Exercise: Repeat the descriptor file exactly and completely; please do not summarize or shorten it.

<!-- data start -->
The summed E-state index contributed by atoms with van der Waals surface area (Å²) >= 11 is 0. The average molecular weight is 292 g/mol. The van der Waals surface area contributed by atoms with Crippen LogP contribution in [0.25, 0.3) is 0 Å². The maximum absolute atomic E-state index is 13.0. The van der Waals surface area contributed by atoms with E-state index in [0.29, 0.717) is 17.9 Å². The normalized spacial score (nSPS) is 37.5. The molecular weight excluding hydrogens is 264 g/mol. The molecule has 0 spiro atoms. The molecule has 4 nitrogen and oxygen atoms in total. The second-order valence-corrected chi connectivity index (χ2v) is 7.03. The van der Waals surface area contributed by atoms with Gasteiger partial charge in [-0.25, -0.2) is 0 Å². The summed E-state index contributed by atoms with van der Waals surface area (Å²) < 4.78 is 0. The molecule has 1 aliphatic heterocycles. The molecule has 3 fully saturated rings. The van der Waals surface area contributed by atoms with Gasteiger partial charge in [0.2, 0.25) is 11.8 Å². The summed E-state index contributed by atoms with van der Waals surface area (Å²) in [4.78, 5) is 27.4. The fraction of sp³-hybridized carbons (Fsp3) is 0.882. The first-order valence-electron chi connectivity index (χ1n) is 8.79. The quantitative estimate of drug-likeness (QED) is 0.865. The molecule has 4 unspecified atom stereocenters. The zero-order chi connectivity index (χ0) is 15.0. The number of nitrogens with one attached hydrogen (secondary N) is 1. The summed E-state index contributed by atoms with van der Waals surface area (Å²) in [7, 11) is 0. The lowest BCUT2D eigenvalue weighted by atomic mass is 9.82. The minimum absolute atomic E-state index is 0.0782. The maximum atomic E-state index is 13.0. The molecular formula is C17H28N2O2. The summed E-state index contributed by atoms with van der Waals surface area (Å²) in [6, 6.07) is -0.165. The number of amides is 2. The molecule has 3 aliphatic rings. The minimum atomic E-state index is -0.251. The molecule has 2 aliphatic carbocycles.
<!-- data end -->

The summed E-state index contributed by atoms with van der Waals surface area (Å²) >= 11 is 0. The average molecular weight is 292 g/mol. The van der Waals surface area contributed by atoms with Crippen LogP contribution in [0.25, 0.3) is 0 Å². The maximum absolute atomic E-state index is 13.0. The van der Waals surface area contributed by atoms with E-state index in [0.29, 0.717) is 17.9 Å². The normalized spacial score (nSPS) is 37.5. The molecular weight excluding hydrogens is 264 g/mol. The molecule has 0 spiro atoms. The molecule has 4 nitrogen and oxygen atoms in total. The second-order valence-corrected chi connectivity index (χ2v) is 7.03. The van der Waals surface area contributed by atoms with Gasteiger partial charge in [-0.25, -0.2) is 0 Å². The summed E-state index contributed by atoms with van der Waals surface area (Å²) < 4.78 is 0. The molecule has 1 aliphatic heterocycles. The molecule has 3 fully saturated rings. The van der Waals surface area contributed by atoms with Gasteiger partial charge in [0.2, 0.25) is 11.8 Å². The summed E-state index contributed by atoms with van der Waals surface area (Å²) in [4.78, 5) is 27.4. The fraction of sp³-hybridized carbons (Fsp3) is 0.882. The first-order valence-electron chi connectivity index (χ1n) is 8.79. The quantitative estimate of drug-likeness (QED) is 0.865. The molecule has 4 unspecified atom stereocenters. The zero-order chi connectivity index (χ0) is 15.0. The number of nitrogens with one attached hydrogen (secondary N) is 1. The summed E-state index contributed by atoms with van der Waals surface area (Å²) in [7, 11) is 0. The lowest BCUT2D eigenvalue weighted by atomic mass is 9.82. The minimum absolute atomic E-state index is 0.0782. The maximum atomic E-state index is 13.0. The molecular formula is C17H28N2O2. The summed E-state index contributed by atoms with van der Waals surface area (Å²) in [6, 6.07) is -0.165. The number of amides is 2. The molecule has 3 aliphatic rings. The minimum atomic E-state index is -0.251. The molecule has 2 aliphatic carbocycles.